Experimentation with aerosol bonsetan, pirfenidone, treprostinil and sidenafil
Original Article

Experimentation with aerosol bonsetan, pirfenidone, treprostinil and sidenafil

Haidong Huang1, Paul Zarogoulidis2, Sofia Lampaki2, John Organtzis2, Dimitris Petridis3, Konstantinos Porpodis2, Antonis Papaiwannou2, Vasilis Karageorgiou4, Georgia Pitsiou2, Ioannis Kioumis2, Wolfgang Hohenforst-Schmidt5, Qiang Li1, Kaid Darwiche6, Lutz Freitag6, Aggeliki Rapti7, Konstantinos Zarogoulidis2

1Department of Respiratory Diseases Shanghai Hospital, II Military University Hospital, Shanghai, China; 2Pulmonary Department-Oncology Unit, “G. Papanikolaou” General Hospital, Aristotle University of Thessaloniki, Thessaloniki, Greece; 3Department of Food Technology, School of Food Technology and Nutrition, Alexander Technological Educational Institute, Thessaloniki, Greece; 4Department of Chemical Engineering, Aristotle University of Thessaloniki, Thessaloniki, Greece; 5II Medical Department, “Coburg” Regional Hospital, Coburg, Germany; 6Department of Interventional Pneumology, “Ruhrlandklinik”, West German Lung Center, University Hospital, University Duisburg-Essen, Essen, Germany; 7Pulmonary Department, “Sotiria” Hospital of Chest Diseases, Athens, Greece

Correspondence to: Paul Zarogoulidis. Pulmonary Department, “G. Papanikolaou” General Hospital, Aristotle University of Thessaloniki, Thessaloniki, Greece. Email: pzarog@hotmail.com.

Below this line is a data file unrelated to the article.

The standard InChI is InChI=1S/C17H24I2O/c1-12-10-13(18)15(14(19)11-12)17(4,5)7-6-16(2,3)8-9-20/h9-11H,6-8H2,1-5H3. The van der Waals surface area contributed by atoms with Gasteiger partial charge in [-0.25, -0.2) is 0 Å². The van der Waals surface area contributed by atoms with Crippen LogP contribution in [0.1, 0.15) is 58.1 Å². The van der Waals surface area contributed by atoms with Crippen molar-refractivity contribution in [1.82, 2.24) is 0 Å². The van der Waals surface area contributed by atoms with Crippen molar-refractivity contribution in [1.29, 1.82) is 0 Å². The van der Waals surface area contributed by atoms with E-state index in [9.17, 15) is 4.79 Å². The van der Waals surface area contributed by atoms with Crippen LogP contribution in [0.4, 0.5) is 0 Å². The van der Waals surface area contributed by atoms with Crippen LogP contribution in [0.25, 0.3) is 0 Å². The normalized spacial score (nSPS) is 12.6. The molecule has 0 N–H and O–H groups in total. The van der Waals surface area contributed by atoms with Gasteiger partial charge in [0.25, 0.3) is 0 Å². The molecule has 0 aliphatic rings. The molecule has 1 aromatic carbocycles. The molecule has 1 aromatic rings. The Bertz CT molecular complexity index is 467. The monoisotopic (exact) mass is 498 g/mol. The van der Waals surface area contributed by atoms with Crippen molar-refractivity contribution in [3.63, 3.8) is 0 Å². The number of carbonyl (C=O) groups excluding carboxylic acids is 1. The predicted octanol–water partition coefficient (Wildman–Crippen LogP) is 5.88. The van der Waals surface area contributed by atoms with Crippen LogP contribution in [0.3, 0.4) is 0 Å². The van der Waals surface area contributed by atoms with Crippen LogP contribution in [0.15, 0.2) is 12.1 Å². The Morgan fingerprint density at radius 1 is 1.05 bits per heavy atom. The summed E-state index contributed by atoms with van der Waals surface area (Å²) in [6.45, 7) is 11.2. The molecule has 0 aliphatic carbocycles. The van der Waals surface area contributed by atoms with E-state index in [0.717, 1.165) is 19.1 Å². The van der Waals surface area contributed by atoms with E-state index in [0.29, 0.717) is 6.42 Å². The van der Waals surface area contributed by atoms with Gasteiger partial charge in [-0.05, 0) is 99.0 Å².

Introduction: Pulmonary hypertension (PH) has been identified either as a symptom or a primary entity. Several drugs are already on the market and other are being investigated. Idiopathic pulmonary fibrosis (IPF) is also a disease were several drugs are being investigated.

Materials and methods: Three jet nebulizers and three ultrasound nebulizers were used for our experiments with seven different residual cups and four different loadings. Bonsetan, treprostinil, sidenafil and pirfenidone were modified in order to be produced as aerosol in an effort to identify parameters which influence the droplet size production size.

Results: The four-way ANOVA on droplet size using the jet nebulizers revealed two statistically significant factors, drug (F=6.326, P=0.0007) and residual cup (F=4.419, P=0.0007), and their interaction term (F=5.829, P<0.0001). Drugs bonsetan and pirfenidone produce equally the lowest mean droplet size (2.63 and 2.80 respectively) as compared to other two drug mean sizes. The ANOVA results, concerning the ultrasound nebulizers, revealed only the nebulizers as producing significant effect on droplet size (F=4.753, P=0.037).

Discussion: Our study indicates the importance of the initial drug design formulation. Moreover, further investigation of the residual cup design is an additional parameter that can assist in the optimal droplet size production, indifferently of the drug formulation.

Keywords: Pulmonary hypertension (PH); interstitial lung fibrosis; aerosol; bonsetan; pirfenidone

Submitted Jul 02, 2014. Accepted for publication Aug 19, 2014.

doi: 10.3978/j.issn.2072-1439.2014.08.38